Hey this is David, Sarah's husband and diy project partner. Last weekend, we finally wrapped up the eames chairs and Sarah ask me to share the process with you all today.

Sarah picked up the chairs from a seller on ebay who distributes a lot of mid-century modern furniture. The fiberglass was in good shape the aluminum bases were salvageable so we were excited to get started.

Unfortunately, the upholstery was shot. Annabelle is always obsessed with smelling any nasty upholstery and foam that comes on our project furniture...

First we removed the original upholstery. It is sewn to a plastic band that is formed to clamp the edge of the fiberglass around the whole chair. Starting a the joint in the middle of the seat, cut the first few threads to get it started and then begin prying it off working around the side. once around one side, it will pull off exposing the foam.

Using a plastic kitchen scrapper, we scrapped off the majority of the foam.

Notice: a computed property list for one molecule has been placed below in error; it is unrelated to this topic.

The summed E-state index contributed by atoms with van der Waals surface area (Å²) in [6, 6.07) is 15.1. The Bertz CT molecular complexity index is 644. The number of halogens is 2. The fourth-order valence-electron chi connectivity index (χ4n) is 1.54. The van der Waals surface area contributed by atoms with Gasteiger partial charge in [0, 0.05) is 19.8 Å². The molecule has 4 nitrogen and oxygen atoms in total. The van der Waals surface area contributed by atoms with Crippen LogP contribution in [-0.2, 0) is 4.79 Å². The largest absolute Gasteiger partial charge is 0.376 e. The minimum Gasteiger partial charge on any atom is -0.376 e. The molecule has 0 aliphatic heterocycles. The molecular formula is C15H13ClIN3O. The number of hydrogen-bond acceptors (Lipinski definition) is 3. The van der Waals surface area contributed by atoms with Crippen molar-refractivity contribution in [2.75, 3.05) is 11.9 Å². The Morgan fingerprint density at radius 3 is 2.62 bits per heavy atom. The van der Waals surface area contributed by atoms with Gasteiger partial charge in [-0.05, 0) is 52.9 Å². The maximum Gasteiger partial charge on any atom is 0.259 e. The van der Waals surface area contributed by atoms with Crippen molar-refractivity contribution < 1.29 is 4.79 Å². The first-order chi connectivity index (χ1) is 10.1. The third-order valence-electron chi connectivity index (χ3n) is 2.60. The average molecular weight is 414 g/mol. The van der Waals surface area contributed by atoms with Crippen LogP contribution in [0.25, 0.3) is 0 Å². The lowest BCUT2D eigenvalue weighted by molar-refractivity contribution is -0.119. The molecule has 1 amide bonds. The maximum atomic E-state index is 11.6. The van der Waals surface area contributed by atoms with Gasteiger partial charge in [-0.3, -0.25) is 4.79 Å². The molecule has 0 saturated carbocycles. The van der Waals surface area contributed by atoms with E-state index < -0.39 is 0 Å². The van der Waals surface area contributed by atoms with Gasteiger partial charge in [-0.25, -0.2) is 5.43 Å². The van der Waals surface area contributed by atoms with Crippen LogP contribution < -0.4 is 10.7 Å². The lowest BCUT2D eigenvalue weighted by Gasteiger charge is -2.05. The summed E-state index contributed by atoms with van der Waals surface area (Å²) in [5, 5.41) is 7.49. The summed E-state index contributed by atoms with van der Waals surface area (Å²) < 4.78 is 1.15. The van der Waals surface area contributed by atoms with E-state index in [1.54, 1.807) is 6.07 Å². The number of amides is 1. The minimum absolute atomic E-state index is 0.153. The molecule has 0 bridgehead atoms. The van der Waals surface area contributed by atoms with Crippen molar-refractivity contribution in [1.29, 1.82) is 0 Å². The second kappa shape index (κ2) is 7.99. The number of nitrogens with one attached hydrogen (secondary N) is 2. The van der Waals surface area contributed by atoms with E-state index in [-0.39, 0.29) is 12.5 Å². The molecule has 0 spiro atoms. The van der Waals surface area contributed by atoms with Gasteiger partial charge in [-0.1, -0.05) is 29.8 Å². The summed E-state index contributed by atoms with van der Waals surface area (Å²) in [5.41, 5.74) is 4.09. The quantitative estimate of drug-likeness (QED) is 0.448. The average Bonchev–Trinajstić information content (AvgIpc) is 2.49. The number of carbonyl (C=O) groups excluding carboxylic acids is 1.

Now with the just the old glue remaining, its time to start sanding. With glue from the '70s and fiberglass, a respirator is a must (and long sleeves/pants). Using our orbital sander, I started with 120 grit and sanded off most of the glue. When the glue was almost gone, I switched to 220 grit and finished removing all the glue and worked on any spots where there was any scratches. I also sanded off the remaining clear on the back and bottom of the chair with the 220. I then went over the whole chair by hand with 320 grit to make sure there were no viable scratches from the sanding.